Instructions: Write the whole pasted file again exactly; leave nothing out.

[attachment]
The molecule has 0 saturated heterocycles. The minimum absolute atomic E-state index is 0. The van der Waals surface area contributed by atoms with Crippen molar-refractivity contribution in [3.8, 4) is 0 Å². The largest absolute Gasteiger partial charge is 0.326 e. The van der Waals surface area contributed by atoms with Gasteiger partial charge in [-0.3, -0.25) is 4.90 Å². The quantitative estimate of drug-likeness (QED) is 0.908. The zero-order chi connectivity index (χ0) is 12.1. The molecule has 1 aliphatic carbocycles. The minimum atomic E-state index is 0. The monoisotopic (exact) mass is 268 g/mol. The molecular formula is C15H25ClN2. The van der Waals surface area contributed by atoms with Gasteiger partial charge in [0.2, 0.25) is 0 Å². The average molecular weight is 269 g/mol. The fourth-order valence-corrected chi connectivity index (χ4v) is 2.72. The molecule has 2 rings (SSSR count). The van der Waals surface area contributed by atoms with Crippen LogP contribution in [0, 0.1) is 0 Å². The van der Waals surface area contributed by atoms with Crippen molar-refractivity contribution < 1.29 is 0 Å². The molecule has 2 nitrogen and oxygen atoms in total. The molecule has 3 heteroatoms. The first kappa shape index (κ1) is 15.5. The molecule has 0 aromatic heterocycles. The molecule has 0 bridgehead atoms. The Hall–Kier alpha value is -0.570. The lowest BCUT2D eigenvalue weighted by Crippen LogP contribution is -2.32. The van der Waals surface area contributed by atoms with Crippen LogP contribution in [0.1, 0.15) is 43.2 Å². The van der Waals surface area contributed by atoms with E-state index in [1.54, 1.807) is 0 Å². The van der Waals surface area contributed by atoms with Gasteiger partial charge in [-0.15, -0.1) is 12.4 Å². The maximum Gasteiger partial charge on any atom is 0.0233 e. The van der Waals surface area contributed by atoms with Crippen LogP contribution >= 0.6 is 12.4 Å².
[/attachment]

The molecule has 0 saturated heterocycles. The minimum absolute atomic E-state index is 0. The van der Waals surface area contributed by atoms with Crippen molar-refractivity contribution in [3.8, 4) is 0 Å². The largest absolute Gasteiger partial charge is 0.326 e. The van der Waals surface area contributed by atoms with Gasteiger partial charge in [-0.3, -0.25) is 4.90 Å². The quantitative estimate of drug-likeness (QED) is 0.908. The zero-order chi connectivity index (χ0) is 12.1. The molecule has 1 aliphatic carbocycles. The minimum atomic E-state index is 0. The monoisotopic (exact) mass is 268 g/mol. The molecular formula is C15H25ClN2. The van der Waals surface area contributed by atoms with Gasteiger partial charge in [0.2, 0.25) is 0 Å². The average molecular weight is 269 g/mol. The fourth-order valence-corrected chi connectivity index (χ4v) is 2.72. The molecule has 2 rings (SSSR count). The van der Waals surface area contributed by atoms with Crippen LogP contribution in [0, 0.1) is 0 Å². The van der Waals surface area contributed by atoms with Crippen molar-refractivity contribution < 1.29 is 0 Å². The molecule has 2 nitrogen and oxygen atoms in total. The molecule has 3 heteroatoms. The first kappa shape index (κ1) is 15.5. The molecule has 0 aromatic heterocycles. The molecule has 0 bridgehead atoms. The Hall–Kier alpha value is -0.570. The lowest BCUT2D eigenvalue weighted by Crippen LogP contribution is -2.32. The van der Waals surface area contributed by atoms with Crippen LogP contribution in [0.1, 0.15) is 43.2 Å². The van der Waals surface area contributed by atoms with E-state index in [1.54, 1.807) is 0 Å². The van der Waals surface area contributed by atoms with Gasteiger partial charge in [-0.15, -0.1) is 12.4 Å². The maximum Gasteiger partial charge on any atom is 0.0233 e. The van der Waals surface area contributed by atoms with Crippen LogP contribution >= 0.6 is 12.4 Å².